This may help to address the present-day situation facing the country, this being that 6,18 million people are currently unemployed.

As of the second quarter of 2017 South Africa’s unemployment rate is at 27,7 per cent, the highest it has been since 2003.

Managing director of Innovative Staffing Solutions, Arnoux Maré shared his opinion of how this problem could be fixed:”This figure can only be reduced through sustainable development, which is underpinned by quality education.”

According to Maré, SA possesses one of the most unequal societies in the world, despite having the second largest economy in Africa. This can be substantiated if one looks at Gini Index estimates released by the World Bank as well as research done by Statistics South Africa.

According to the estimates, SA is the most unequal country when it comes to income distribution.Research done by Statistics South Africa found that the richest 20 per cent of the population account for more than 65 per cent of consumption, while the bottom 20 per cent account for less than three per cent.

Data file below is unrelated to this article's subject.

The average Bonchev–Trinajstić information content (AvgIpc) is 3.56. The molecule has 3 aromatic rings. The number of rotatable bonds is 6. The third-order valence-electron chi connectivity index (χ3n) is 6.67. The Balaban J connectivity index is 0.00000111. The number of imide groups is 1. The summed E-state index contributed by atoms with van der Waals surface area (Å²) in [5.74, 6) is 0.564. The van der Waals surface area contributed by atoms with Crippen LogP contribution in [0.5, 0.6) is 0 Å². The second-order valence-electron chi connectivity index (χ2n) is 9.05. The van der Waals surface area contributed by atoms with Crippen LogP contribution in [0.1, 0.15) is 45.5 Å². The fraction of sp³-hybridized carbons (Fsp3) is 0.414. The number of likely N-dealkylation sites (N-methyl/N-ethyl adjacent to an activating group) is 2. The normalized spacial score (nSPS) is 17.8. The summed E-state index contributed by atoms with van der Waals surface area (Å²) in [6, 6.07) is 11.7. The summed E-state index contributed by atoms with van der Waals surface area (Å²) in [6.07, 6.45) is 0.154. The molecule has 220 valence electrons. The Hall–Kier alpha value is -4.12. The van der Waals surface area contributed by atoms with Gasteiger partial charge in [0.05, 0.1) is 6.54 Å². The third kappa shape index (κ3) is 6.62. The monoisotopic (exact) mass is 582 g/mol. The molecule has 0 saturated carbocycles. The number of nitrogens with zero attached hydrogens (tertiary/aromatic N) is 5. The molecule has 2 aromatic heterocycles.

Maré indicated that the education system is not helping the matter:

“The situation is worsened by our education system, which is characterised by a high dropout rate among high school learners, and a curriculum that does not imbue learners with the skills and knowledge they need to be able to enter the job market.”

This situation is not likely to improve with the dawn of the fourth industrial revolution, which will require a different set of skills from the workforce.

Maré believes that the issue of unemployment can be traced back to a lack of jobs as well as a shortage of skills in the workplace:”In some instances, corporate South Africa is unable to fill various positions with adequately skilled people. While there is an obvious shortage of skills in highly skilled professions such as engineering, accounting and finance, there is an even greater dearth of skills in the semi-skilled job arena.”

In response to this, Maré suggested that companies should outsource their skills requirements to organisations which handle workforce requirements for their clients:

“This is a powerful way in which corporate South Africa can help address the skills shortage. If employers no longer require the services of the outsourced staff members, said staff will not find themselves out of work.They will be placed at another employer or upskilled for a different opportunity. This makes for a sustainable workforce that is assured of continued employment coupled with acquiring new, and often more relevant, skills. By moving them into new roles, opportunities are thus created for more people to enter the job market and to further benefit from improved proficiency.”